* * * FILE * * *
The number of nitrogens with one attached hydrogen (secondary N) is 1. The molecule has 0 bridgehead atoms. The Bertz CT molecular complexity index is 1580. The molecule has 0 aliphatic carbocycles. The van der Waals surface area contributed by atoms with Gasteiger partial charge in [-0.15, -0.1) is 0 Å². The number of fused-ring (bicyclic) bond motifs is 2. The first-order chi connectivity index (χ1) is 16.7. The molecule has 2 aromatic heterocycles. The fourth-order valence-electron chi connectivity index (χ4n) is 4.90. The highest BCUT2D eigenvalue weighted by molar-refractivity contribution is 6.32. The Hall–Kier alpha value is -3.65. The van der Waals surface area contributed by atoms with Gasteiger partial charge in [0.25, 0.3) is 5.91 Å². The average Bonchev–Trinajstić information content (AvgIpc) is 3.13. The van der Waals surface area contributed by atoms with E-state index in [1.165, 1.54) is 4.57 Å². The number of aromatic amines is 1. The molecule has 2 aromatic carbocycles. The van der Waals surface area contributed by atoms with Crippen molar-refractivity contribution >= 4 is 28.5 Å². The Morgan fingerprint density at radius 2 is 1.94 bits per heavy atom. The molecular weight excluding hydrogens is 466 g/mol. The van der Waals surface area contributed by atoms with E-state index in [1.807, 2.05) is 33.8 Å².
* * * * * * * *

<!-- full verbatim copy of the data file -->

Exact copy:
The number of nitrogens with one attached hydrogen (secondary N) is 1. The molecule has 0 bridgehead atoms. The Bertz CT molecular complexity index is 1580. The molecule has 0 aliphatic carbocycles. The van der Waals surface area contributed by atoms with Gasteiger partial charge in [-0.15, -0.1) is 0 Å². The number of fused-ring (bicyclic) bond motifs is 2. The first-order chi connectivity index (χ1) is 16.7. The molecule has 2 aromatic heterocycles. The fourth-order valence-electron chi connectivity index (χ4n) is 4.90. The highest BCUT2D eigenvalue weighted by molar-refractivity contribution is 6.32. The Hall–Kier alpha value is -3.65. The van der Waals surface area contributed by atoms with Gasteiger partial charge in [0.25, 0.3) is 5.91 Å². The average Bonchev–Trinajstić information content (AvgIpc) is 3.13. The van der Waals surface area contributed by atoms with E-state index in [1.165, 1.54) is 4.57 Å². The number of aromatic amines is 1. The molecule has 2 aromatic carbocycles. The van der Waals surface area contributed by atoms with Crippen molar-refractivity contribution >= 4 is 28.5 Å². The Morgan fingerprint density at radius 2 is 1.94 bits per heavy atom. The molecular weight excluding hydrogens is 466 g/mol. The van der Waals surface area contributed by atoms with E-state index in [1.807, 2.05) is 33.8 Å².